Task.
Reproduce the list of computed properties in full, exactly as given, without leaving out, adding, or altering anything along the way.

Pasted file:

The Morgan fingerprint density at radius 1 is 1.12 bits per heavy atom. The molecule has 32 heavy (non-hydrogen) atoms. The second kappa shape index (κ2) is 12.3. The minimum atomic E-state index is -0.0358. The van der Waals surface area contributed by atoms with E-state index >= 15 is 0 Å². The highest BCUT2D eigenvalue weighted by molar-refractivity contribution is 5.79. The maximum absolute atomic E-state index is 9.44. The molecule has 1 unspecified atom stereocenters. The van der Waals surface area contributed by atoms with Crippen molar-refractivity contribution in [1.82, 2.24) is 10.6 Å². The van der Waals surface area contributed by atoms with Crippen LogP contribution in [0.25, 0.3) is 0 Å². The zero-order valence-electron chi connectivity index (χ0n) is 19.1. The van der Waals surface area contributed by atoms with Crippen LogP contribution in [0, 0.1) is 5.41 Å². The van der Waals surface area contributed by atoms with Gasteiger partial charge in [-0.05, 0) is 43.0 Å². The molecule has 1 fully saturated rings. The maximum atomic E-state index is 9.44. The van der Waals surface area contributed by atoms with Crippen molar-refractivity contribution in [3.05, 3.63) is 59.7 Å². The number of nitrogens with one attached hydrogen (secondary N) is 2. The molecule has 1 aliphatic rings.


The Morgan fingerprint density at radius 1 is 1.12 bits per heavy atom. The molecule has 32 heavy (non-hydrogen) atoms. The second kappa shape index (κ2) is 12.3. The minimum atomic E-state index is -0.0358. The van der Waals surface area contributed by atoms with E-state index >= 15 is 0 Å². The highest BCUT2D eigenvalue weighted by molar-refractivity contribution is 5.79. The maximum absolute atomic E-state index is 9.44. The molecule has 1 unspecified atom stereocenters. The van der Waals surface area contributed by atoms with Crippen molar-refractivity contribution in [1.82, 2.24) is 10.6 Å². The van der Waals surface area contributed by atoms with Crippen LogP contribution in [0.25, 0.3) is 0 Å². The zero-order valence-electron chi connectivity index (χ0n) is 19.1. The van der Waals surface area contributed by atoms with Crippen LogP contribution in [0, 0.1) is 5.41 Å². The van der Waals surface area contributed by atoms with Gasteiger partial charge in [-0.05, 0) is 43.0 Å². The molecule has 1 fully saturated rings. The maximum atomic E-state index is 9.44. The van der Waals surface area contributed by atoms with Crippen molar-refractivity contribution in [3.05, 3.63) is 59.7 Å². The number of nitrogens with one attached hydrogen (secondary N) is 2. The molecule has 1 aliphatic rings.